According to many sociologists, there exists difference between sex and gender. Sex is the biological classification and gender is the outcome of social construction of separate roles of males and females.
According to Lorber (2005), masculinity and femininity is not inborn that is children are taught these traits. As soon as a child is identified as being a male or female, everybody start treating him or her as such. Children learn to move in gendered ways through the support of his environment. As the child grows up, he develops his identity, know how to interact with others and learn the role to play in the society. There are many drivers involved in the socialization process which transmits the traditional gender role to the children and henceforth leading to occupational segregation later on.
One set of gender socialization occur between parents and the offspring. Parents are considered to be the primary agency in the process of socialization. They are inclined to interact with boys and girls in discrete styles. For example, a one year old baby is considered to have no sex difference however; parents are likely to act with boys and girls in dissimilar ways. They react to boys, when they seek interest by being aggressive and girls when they use gestures. As such interaction have long term effect on girls and boys communication styles, leading boys to more assertive styles and girls with more emotive styles in adulthood.
Ann Oakley (1974), studies mention four central avenues in which socialization into femininity and masculinity roles occur. Firstly, apply diverse physical and verbal manipulations to the child. For example, dress up children according to their sex, girls in pink and boys in blue color clothes. Secondly, draw the child concentration towards gender-identified toys. This is known as canalization whereby, boys and girls are given certain toys, clothing and other objects often culturally identified more with one gender than the other. The games of the boys tend to advance physical interest whereas for the girls it leads to physical closeness and mother-child talk.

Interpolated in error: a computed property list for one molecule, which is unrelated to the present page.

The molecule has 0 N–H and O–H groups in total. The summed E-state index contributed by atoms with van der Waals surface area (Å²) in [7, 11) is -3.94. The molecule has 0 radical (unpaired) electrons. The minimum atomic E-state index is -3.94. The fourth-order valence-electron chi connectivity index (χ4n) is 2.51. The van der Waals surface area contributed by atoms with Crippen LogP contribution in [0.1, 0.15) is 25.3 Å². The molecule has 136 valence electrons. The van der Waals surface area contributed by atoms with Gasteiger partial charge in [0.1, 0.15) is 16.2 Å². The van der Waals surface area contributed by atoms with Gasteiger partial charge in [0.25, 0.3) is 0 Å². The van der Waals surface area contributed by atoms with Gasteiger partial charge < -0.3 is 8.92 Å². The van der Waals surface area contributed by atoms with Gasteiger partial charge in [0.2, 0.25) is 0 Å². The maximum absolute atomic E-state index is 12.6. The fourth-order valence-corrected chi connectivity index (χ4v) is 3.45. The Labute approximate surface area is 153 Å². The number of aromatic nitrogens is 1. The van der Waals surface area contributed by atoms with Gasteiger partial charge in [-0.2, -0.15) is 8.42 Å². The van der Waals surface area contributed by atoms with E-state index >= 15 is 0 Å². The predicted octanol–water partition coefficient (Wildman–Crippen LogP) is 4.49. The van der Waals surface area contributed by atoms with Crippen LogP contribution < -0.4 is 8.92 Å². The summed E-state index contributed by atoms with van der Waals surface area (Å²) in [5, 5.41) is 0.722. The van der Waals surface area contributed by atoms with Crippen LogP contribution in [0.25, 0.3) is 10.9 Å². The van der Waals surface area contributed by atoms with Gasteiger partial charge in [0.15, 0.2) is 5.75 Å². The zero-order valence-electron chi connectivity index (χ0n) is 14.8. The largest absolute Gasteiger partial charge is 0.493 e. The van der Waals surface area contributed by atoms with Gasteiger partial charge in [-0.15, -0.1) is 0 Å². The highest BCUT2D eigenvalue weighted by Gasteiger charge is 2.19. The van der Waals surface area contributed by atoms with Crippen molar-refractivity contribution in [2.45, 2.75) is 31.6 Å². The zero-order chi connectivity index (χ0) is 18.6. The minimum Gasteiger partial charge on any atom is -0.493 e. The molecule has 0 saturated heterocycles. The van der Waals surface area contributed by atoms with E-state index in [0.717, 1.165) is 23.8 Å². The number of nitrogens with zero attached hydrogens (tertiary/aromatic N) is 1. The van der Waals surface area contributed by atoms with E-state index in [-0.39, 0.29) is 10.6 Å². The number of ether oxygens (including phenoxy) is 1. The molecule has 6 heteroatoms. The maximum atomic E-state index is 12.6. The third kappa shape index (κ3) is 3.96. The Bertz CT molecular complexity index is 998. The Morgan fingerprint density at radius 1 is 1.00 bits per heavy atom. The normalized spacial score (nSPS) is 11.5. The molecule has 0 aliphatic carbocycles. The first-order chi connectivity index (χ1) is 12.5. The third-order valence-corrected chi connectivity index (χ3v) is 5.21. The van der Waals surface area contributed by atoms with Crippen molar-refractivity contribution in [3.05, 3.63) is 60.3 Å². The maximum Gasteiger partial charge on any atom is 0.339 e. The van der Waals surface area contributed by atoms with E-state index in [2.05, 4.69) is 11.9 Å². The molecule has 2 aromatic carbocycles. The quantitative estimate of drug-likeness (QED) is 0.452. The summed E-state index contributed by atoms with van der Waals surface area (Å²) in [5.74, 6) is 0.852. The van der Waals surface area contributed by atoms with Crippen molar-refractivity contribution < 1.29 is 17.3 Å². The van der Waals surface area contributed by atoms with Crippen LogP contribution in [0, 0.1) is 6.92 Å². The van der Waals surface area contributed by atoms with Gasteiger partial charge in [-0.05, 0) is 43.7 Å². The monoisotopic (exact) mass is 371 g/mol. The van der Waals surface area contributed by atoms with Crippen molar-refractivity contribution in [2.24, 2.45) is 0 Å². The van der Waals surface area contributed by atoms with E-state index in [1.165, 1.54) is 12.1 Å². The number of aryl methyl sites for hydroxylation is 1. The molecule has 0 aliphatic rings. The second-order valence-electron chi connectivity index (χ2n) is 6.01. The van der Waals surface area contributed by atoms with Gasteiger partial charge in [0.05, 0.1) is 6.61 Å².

Thirdly, employ different verbal explanations to similar behavior. In professional careers, women might find that they might are identified with different standards for the same behavior, being called “assertive,” for example, for behavior at work that in men is admired for being “aggressive.” In childhood it is the same case, a boy is cheered for being “active,” where as a girl is reprimanded for being “too rough.” Or a girl is complimented for being “gentle,” but a boy is criticized for not being “competitive enough.”
Finally, encourage or discourages certain stereotypical gender-identified activities. For example, girls are asked to help mother with sewing, cooking, ironing, and the like. Boys are to help dad to do yard work, shovel snow, takeout the trash, and so on. The classification of girls with indoor domestic chores and boys with outdoor chores becomes training for stereotypical gender roles. According to Oakley (1974), the socialization route aid to the preservation of male domination and female subservience. The roles learn through the above process shape adult behaviour and hence, contribute to the reproduction of differences in behavior of males and females.